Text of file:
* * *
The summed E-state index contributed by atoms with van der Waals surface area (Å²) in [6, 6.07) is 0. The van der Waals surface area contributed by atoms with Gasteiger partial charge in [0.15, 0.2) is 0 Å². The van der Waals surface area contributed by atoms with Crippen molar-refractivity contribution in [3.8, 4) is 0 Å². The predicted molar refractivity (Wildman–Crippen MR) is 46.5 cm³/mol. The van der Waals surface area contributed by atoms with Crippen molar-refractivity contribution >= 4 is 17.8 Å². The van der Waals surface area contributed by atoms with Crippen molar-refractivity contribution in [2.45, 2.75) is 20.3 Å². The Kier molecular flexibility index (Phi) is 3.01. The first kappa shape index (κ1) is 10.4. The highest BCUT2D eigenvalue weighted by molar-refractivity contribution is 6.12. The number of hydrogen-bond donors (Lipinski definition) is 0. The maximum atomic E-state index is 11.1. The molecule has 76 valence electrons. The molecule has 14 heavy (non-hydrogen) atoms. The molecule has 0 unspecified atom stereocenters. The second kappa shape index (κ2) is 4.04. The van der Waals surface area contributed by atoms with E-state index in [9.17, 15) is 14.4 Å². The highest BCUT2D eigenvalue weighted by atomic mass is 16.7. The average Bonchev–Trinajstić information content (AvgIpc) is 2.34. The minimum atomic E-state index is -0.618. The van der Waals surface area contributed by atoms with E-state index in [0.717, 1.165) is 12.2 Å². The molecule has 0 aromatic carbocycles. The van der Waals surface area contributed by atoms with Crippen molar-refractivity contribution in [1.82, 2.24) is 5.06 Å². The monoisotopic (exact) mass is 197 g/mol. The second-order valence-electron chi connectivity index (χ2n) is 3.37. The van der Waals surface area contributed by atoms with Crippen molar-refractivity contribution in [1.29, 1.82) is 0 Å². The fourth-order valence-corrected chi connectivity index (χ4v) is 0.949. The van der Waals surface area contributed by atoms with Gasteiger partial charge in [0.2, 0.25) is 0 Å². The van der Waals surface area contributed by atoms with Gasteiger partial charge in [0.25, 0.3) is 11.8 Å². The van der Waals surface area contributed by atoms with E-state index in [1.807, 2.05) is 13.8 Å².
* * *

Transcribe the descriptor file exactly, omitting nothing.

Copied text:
The summed E-state index contributed by atoms with van der Waals surface area (Å²) in [6, 6.07) is 0. The van der Waals surface area contributed by atoms with Gasteiger partial charge in [0.15, 0.2) is 0 Å². The van der Waals surface area contributed by atoms with Crippen molar-refractivity contribution in [3.8, 4) is 0 Å². The predicted molar refractivity (Wildman–Crippen MR) is 46.5 cm³/mol. The van der Waals surface area contributed by atoms with Crippen molar-refractivity contribution >= 4 is 17.8 Å². The van der Waals surface area contributed by atoms with Crippen molar-refractivity contribution in [2.45, 2.75) is 20.3 Å². The Kier molecular flexibility index (Phi) is 3.01. The first kappa shape index (κ1) is 10.4. The highest BCUT2D eigenvalue weighted by molar-refractivity contribution is 6.12. The number of hydrogen-bond donors (Lipinski definition) is 0. The maximum atomic E-state index is 11.1. The molecule has 76 valence electrons. The molecule has 14 heavy (non-hydrogen) atoms. The molecule has 0 unspecified atom stereocenters. The second kappa shape index (κ2) is 4.04. The van der Waals surface area contributed by atoms with E-state index in [9.17, 15) is 14.4 Å². The highest BCUT2D eigenvalue weighted by atomic mass is 16.7. The average Bonchev–Trinajstić information content (AvgIpc) is 2.34. The minimum atomic E-state index is -0.618. The van der Waals surface area contributed by atoms with E-state index in [0.717, 1.165) is 12.2 Å². The molecule has 0 aromatic carbocycles. The van der Waals surface area contributed by atoms with Crippen molar-refractivity contribution in [1.82, 2.24) is 5.06 Å². The monoisotopic (exact) mass is 197 g/mol. The second-order valence-electron chi connectivity index (χ2n) is 3.37. The van der Waals surface area contributed by atoms with Crippen molar-refractivity contribution in [1.29, 1.82) is 0 Å². The fourth-order valence-corrected chi connectivity index (χ4v) is 0.949. The van der Waals surface area contributed by atoms with Gasteiger partial charge in [0.2, 0.25) is 0 Å². The van der Waals surface area contributed by atoms with Gasteiger partial charge in [0.25, 0.3) is 11.8 Å². The van der Waals surface area contributed by atoms with E-state index in [1.807, 2.05) is 13.8 Å².